The two German discounters made significant inroads during the last recession, when Aldi or Lidl became culturally accepted. Lidl’s so-called ‘Bordeaux Wine Offensive’, which sells a range of premium Bordeaux wines and lobster for £5, as well as a middle-aisle offering of eclectic lifestyle, homeware and DIY bargains, has seen them attract more discerning buyers family attention. They responded by opening hundreds more stores, often in more affluent areas.

Tightening living costs have given them another boost, with more shoppers shopping at discount stores for a wider range of goods.

Kantar data shows that Aldi’s sales are growing the fastest among supermarkets, with a year-on-year increase of 21% in August, while Lidl’s sales increased by nearly 20% in the same period. Upmarket rival Waitrose saw sales rise by 4.4%, while Tesco and Sainsbury’s saw sales rise by 9.5% and 9.3% respectively.

However, once consumer confidence improves, wealthier shoppers are generally expected to upgrade again, as has been the case in previous downturns.

Further growth could also lead to more competition between Aldi and Lidl, as well as between their own stores. Aldi UK and Ireland chief executive Giles Hurley is aware of this, but ultimately unfazed. “I hope we can cannibalize ourselves in some areas . . . because our stores are over-traded,” he told the Financial Times.

Going private also allows Aldi and Lidl to be shielded from prying eyes and not be held to ransom by shareholders if sales or profit expectations are not met.

Hurley sees this as “an absolutely huge advantage for our business.” “That means we can make very long-term decisions, even if the road is bumpy.”

Its latest results show that its UK operating profit fell 79% to 60 million pounds in 2021, with sales of 13.6 billion pounds. Its operating profit margin was 0.4%, while Tesco’s adjusted operating profit margin in the same year was 4.6% %.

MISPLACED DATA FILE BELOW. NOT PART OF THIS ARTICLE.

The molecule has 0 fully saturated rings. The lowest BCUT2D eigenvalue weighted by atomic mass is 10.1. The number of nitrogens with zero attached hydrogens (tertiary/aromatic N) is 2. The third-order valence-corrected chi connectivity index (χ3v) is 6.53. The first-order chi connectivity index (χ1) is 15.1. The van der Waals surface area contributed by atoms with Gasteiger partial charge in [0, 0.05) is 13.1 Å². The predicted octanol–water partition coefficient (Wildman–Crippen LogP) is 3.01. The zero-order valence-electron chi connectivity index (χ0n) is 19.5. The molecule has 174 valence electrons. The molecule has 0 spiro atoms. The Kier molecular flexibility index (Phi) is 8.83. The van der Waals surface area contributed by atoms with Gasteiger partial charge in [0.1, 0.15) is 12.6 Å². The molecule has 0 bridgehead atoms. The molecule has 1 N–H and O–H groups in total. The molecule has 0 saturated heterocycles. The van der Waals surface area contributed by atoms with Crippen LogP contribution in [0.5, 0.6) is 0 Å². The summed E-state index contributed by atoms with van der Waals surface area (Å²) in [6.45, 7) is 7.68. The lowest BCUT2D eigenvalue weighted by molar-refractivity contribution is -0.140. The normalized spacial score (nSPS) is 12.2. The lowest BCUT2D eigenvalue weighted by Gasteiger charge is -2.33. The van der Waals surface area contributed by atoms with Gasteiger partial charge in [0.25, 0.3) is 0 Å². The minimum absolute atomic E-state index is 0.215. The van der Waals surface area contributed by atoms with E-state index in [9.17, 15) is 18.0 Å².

Lidl’s EBIT rose 80% to £79 million in the year to February 2022, on sales of £7.8 billion.

Aldi had previously aimed to open 1,200 stores by 2025, but has now revised its target and hopes to open 1,500 stores in the long term. Hurley said that while there was no longer a deadline for new openings, he was confident that suitable sites could be found – although he acknowledged that London, a key growth area, was a bigger problem.

Reaching the 1,000th store mark also took longer than initially expected: In 2018, Hurley said the grocer would “smash” its goal of opening 1,000 stores by 2022.

Lidl has opened nearly 20 stores this year, not far from Aldi’s milestone in Surrey, which has more than 960 stores. The goal is to open 1,100 stores by 2021 and by the end of 2025. Its German parent has pumped in more money, pushing the British chain’s sales to more than £400 million this year, according to recent filings with Companies House.

“There are no limits to our expansion plans and we see the potential to open hundreds of new stores across the UK,” Lidl UK chief executive Ryan McDonnell said.

He added: “As we continue to grow and invest in our infrastructure, we are more committed than ever to ensuring every home has access to a Lidl store.”

“They’ve been talking about 1,000 stores for a long time,” said one supermarket executive. “If you say your store opening rate is about 20 stores a year, then the next 500 stores is 25 years.”